MOLA 2018: Talking with Steve Reading from Scores Reformed

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Note: This week we’re publishing posts related to the 2018 Major Orchestra Librarians’ Association (MOLA) Conference, hosted by the Kansas City Symphony and held downtown Kansas City, Missouri from March 16-19, 2018. In this post, we talk with Steve Reading from Scores Reformed, a publisher that produces new editions of out-of-copyright works.

Scores Reformed was founded in 2009 by Ann Miller and Steve Reading. On their web site, they state that “after years of playing from often very poor quality parts, we were determined to improve the standard of printed music and so began our campaign to rid the orchestral world of the substandard copy which plagues many of our great orchestras’ libraries.”

That seemed like a worth mission if ever I had heard one, and four years ago I interviewed Ann and Steve at the 2014 MOLA conference in Miami. Fast forward to the 2018 MOLA conference, and I found myself talking with Steve again, due for some catching up. March in Kansas City wasn’t as balmy as May in Miami, but Steve said that activity was white-hot.

Steve Reading of Scores Reformed

“The last couple of years have been manic,” he said. “We have new distributors in Germany, Sweden, and South Korea. We’ve just broken into the Eastern European market, which is good. We’ve just done Debussy’s Images. Before undertaking that project I hadn’t realized how big it was!”

Scores Reformed’s work includes commissions. “We’ve just done a commission for an orchestra in Belgium of César Franck’s symphonic poem Redemption,” Steve said. “For another project we are working in collaboration with The Juilliard School. Generally we work either on commission, or when someone asks us if we can create a new edition of a work, we evaluate whether or not it can go in our catalog. In that case we give them the catalog [sale] price.”

That catalog has grown to more than 400 works, thanks to careful research done in advance, Steve said. “I look very carefully at the list of composers’ deaths to find out when they’re coming out of copyright. For instance, we’ve done several of Manuel de Falla’s works, including The Three-Cornered Hat, which has come out within the past year. The next big one is Richard Strauss. So I’ve already set Don Juan, Death and Transfiguration, two horn concertos, and an early wind serenade. I’m now working on Ein Heldenleben, which is massive! Those will not be available until after the copyright has expired, of course, but we want to be ahead of the game. We found that, with Bartók — we’ve now set about 15 of his works — we started working on his music about a year before it came out of copyright. I sent a letter to customers that I thought would be interested, saying that we will make this available from midnight of the first of January, and you can have it. We were inundated.”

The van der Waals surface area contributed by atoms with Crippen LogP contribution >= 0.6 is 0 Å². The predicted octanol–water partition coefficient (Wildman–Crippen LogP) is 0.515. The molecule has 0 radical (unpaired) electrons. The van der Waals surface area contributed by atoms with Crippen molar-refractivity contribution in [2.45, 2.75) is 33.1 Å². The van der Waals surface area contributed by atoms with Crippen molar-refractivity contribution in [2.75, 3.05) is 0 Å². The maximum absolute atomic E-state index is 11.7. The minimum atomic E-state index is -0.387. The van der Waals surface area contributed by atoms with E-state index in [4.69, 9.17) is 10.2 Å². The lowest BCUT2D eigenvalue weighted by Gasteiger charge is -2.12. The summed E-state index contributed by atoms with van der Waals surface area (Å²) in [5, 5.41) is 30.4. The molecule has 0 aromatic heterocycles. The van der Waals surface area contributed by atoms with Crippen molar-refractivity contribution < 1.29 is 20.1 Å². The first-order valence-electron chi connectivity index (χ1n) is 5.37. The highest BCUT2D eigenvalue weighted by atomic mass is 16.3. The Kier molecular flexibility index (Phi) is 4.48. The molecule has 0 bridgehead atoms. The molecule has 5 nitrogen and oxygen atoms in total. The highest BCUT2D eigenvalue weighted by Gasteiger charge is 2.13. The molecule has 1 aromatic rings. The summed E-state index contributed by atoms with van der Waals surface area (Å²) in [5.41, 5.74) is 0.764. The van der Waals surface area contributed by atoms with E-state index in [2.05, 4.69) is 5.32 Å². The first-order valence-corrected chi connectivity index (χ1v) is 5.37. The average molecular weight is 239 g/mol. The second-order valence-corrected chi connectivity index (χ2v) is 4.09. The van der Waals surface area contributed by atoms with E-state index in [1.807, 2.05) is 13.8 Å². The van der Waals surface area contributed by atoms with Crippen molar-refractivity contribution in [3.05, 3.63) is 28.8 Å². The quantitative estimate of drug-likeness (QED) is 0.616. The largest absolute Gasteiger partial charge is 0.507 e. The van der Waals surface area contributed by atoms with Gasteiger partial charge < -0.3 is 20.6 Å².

With the business approaching its tenth anniversary, I asked Steve how they built the business and what he’s learned along the way. “I started off ten years ago as an ex-horn player, not a businessman,” Steve said. “I’ve had to teach myself what it’s like to do business, how to approach people, talk to them, get their interest, and hopefully sell them our music.”

As far as the process of creating scores, Steve said, they use Sibelius. “Every day we learn something new. If you recall, when we spoke in New York, we were talking about scaling notehead sizes, which eventually led to Bob Zawalich developing his plug-in. I now use it in everything I do. The first thing we do is adjust the notehead size to 110%. It makes a difference, and it’s in our house style.”

The MOLA conference has become a required annual stop for Scores Reformed. “The first MOLA conference we attended was in London in 2011,” Steve said. “We got a lot of contacts, a lot of goodwill, and a lot of work. Since then, it’s become something I have to do — I have to come to MOLA every year. As a small outfit, compared to the bigger publishers, we could easily get overlooked. So I’ve got to be here. I don’t bring many samples, because it’s too heavy! But every year I come here and I see people who have had our products, and I don’t think there has ever been anyone who has said, ‘why are you doing this?’ Everyone is very complimentary, and they put it around to other librarians.”

The name of the company — “Scores Reformed” — may actually be a slight misnomer, Steve said. “Our mission statement, right at the beginning if you like, was to produce music for the players to play from. We weren’t so concerned with the scores in many cases, because conductors often have scores that they own that they have already marked up. But the standard of music copy for the players was appalling. So we decided that we needed to try and remedy that.”

Steve noted a couple of side benefits to his job: “I get to see the world, as well… and it’s tax deductible!”

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